Walking the Line Between CX, Convenience, and Compliance

May 24, 20197min

Mastering the balance between exceptional Customer Experience and data protection legislation isn’t easy, and many businesses are unintentionally teetering on the edge.

Ironically, in a bid to meet customer needs with hassle-free digital services, some companies have missed the regulation mark with 200,000 reported GDPR breaches and fines totalling €55.9 million, so far. Walking the line between compliance and delivering great customer experience takes skill – brands must identify and stick to the perfect middle pathway; starting with a clear understanding of the factors that can send them off course. 

Top-heavy convenience impedes privacy

Efficient services are vital in the digital age; customers want experiences to be fast, simple, and streamlined. In fact, 26 percent will abandon online checkouts if processes are too complex. But companies focusing solely on convenience are putting themselves at risk of not only breaching regulation but also losing the trust of their customers.

While convenience matters, it shouldn’t surpass compliance and choice. A recent investigation by brand comparison site Which?, found a number of potential regulation breaches in e-receipts. By providing opted-in paperless proof of purchase, brands sought to improve customer experience, providing an instant buying record that enables easier returns or exchanges. However, the inclusion of unwanted marketing messaging in the emailed receipts, for which retailers had not received consent, meant many were breaking the rules of GDPR law and seemingly ignoring customer preferences.

Impenetrable defences dissuade customers

Following laws such as the GDPR is non-negotiable if firms want to avoid sizeable fines and reputational damage. The companies that embrace regulations will reap the rewards by demonstrating their dedication to protecting consumers’ data and will have a much greater chance of building lasting confidence and relationships: 84 percent of consumers cite good data security as a central factor in spending decisions. However, the introduction of safety measures and privacy protection can sometimes become obstructive itself.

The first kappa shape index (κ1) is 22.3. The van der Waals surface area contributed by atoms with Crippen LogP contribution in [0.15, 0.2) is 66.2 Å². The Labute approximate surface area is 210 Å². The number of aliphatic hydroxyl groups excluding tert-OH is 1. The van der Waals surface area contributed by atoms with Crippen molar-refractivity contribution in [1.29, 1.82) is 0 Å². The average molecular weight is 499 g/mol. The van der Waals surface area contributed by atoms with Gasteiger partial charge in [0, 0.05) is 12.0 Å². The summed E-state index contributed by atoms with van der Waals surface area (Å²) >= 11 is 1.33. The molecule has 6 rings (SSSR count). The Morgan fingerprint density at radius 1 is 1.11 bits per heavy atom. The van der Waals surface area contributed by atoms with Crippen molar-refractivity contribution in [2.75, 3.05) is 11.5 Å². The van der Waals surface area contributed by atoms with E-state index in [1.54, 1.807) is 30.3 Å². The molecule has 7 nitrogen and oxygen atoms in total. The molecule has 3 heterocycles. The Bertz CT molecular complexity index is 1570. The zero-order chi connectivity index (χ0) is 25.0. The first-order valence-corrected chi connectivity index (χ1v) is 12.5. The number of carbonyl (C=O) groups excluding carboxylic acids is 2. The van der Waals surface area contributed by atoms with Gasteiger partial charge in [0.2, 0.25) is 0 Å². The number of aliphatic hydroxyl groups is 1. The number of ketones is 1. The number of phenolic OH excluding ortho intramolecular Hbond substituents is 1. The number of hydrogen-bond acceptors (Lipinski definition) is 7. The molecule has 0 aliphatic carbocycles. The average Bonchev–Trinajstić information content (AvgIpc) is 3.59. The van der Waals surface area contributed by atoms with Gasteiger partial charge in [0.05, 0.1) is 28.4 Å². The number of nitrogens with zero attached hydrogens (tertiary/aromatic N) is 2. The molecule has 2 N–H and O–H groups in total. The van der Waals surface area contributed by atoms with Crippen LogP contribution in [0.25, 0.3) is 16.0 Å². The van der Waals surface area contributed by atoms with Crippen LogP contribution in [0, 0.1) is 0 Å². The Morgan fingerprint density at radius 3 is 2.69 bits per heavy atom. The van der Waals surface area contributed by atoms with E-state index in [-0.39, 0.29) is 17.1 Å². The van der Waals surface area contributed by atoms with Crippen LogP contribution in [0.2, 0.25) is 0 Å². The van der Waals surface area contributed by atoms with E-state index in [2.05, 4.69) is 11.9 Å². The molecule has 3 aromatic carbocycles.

As noted by Jeff Bell, Forbes Technology Council member and CEO of LegalShield, “excessive regulation leading to poor customer service” is high on the list of potential unintended GDPR consequences. For example, trying to mitigate all consent issues by installing a different opt-in widget for every single cookie is more likely to leave consumers feeling exasperated than empowered. Not to mention causing disruption to their journey that could result in negative brand perception.

And it almost goes without saying that extreme action such as blocking EU site visitors is a one-way ticket to loss of audience; the Chicago Tribune, for instance, has blocked all European readers from seeing its content since the GDPR arrived, an approach that can be seen used across a variety of US publishers and ecommerce sites.

Usability is the key lesson here. Companies must aim to build robust data defences that effectively mitigate privacy risks, without making it impossible for customers to get through.

Equilibrium: the answer to the ultimate Customer Experience

The value of CX is self-evident; amid increasingly tough competition and rising acquisition costs, success belongs to those who forge the deepest personal connections. But recognition of the most critical element remains limited: maintaining a consistently even balance. If businesses want to create memorable journeys and impactful interactions that fuel positive results, they need to provide the right blend of speed, simplicity, and data security.

Of course, the ideal mix varies for each brand. Among the best examples of current leaders is IKEA; despite famously poking fun at the GDPR, the company still sent out opt-in emails to ensure sustained contact with existing customers, and continuously uses data well. Drawing on fully consented membership insights, it highlights genuinely relevant discounts and provides unexpected yet impactful bonuses, such as in-store café freebies.

What every organisation must remember is that while convenience might attract customers, measured compliance is what makes them stay. So, there should always be two core components in place: clear and efficient data options that are easy to use, and holistic insight management. Only by unifying the information customers share can companies gain the full 360-degree view needed to define each individual’s ideal experience and deliver it.


Lindsay McEwan

Lindsay McEwan

Lindsay McEwan is Vice President and Managing Director, EMEA, for Tealium




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